Medvedev too had a tough five setter, against Shapovalov’s compatriot Félix Auger-Alliassime, whom Nadal’s legendary uncle, Toni Nadal, came out of retirement to coach, so impressed was he by the potential he saw. On the exhaustion scale they could not say either had an advantage.
Medvedev played better in the first two sets but could not hang on to his great baseline form as Nadal found ways to disrupt it even as he reached deep inside his heart for the grit and muscle to win the next three: 2-6, 6-7, 6-4, 6-4, 7-5. In the crucial eleventh game of the last set, Medvedev saved two break points but could not repel the third; Nadal then held serve to love, rushing the net to put away a volley to close the last point.
Daniil Medvedev said he was disappointed by the crowd’s hostility, without for all that eschewing blame for losing. He knew he was outplayed in the last set especially, when he relied too much on his baseline strokes while the other man mixed things up and confused him. The stress was on him, and he said something about losing his joy in the game.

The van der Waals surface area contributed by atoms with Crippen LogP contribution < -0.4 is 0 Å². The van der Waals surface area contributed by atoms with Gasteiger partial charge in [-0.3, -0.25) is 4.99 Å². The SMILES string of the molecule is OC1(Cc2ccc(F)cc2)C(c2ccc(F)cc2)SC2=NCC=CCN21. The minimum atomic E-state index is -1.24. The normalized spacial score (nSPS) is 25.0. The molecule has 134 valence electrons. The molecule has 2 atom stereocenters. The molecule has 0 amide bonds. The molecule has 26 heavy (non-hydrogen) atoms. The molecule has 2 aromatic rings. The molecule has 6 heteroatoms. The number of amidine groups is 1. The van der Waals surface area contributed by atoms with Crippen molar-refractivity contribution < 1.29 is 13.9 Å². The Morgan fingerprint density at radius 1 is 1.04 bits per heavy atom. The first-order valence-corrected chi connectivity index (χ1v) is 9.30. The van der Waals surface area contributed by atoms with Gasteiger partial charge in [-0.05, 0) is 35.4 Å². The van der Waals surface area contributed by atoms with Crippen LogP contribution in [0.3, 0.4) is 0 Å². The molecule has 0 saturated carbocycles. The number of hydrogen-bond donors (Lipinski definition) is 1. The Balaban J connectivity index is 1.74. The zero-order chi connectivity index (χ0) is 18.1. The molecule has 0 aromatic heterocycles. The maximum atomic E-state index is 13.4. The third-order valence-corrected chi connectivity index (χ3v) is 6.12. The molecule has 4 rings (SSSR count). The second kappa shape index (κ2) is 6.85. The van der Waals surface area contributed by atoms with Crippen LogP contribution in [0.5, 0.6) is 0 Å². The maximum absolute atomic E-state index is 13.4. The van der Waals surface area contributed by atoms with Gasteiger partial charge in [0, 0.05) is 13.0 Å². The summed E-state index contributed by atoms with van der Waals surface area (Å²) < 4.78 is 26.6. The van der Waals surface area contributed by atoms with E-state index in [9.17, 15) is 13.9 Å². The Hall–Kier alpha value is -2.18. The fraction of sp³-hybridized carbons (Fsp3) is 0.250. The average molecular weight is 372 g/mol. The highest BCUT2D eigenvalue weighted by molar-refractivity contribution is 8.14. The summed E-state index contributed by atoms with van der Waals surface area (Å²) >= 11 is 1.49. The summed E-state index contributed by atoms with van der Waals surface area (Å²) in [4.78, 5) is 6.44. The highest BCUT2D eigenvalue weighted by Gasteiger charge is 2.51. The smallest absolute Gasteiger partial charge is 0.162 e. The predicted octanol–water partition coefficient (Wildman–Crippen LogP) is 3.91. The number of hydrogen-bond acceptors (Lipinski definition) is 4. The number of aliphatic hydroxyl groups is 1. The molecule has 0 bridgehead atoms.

Even without direct contact with him, it is difficult to think such a bleak utterance can be more than a — Karamozovian? — mood swing, such is his talent. After an earlier round where he had come from behind, he stated that he asked himself “what would Novak [Djokovic] do,” and the answer was, “play each point with the aim of returning the last ball.” The attrition strategy works when it works, but if he now asks himself “what would Rafa do?” he will see that he also must find ways to “get to where you can hit the ball with the aim of putting it where the other guy can’t find it.”
Rafa Nadal, who often has referred to the suffering and pain that is required to compete at the elite level, was his usual courteous self after the match, upbeat tone shining through the modesty that sometimes rings a little false. He allowed as how the recovering injuries and illness he brought with him to Australia made this success a surprise. Yet when on court, he never once behaved as if anything but success was expected, perhaps especially when he was down in sets love to two. The man of Mallorca has unshakeable belief in his ability to win, and absolute distaste for losing.
With this win Rafa Nadal joins the restricted elite of players who have won each major at least twice. And with the most majors in history (21) he begins preparations for the time of year when he is called the king of clay.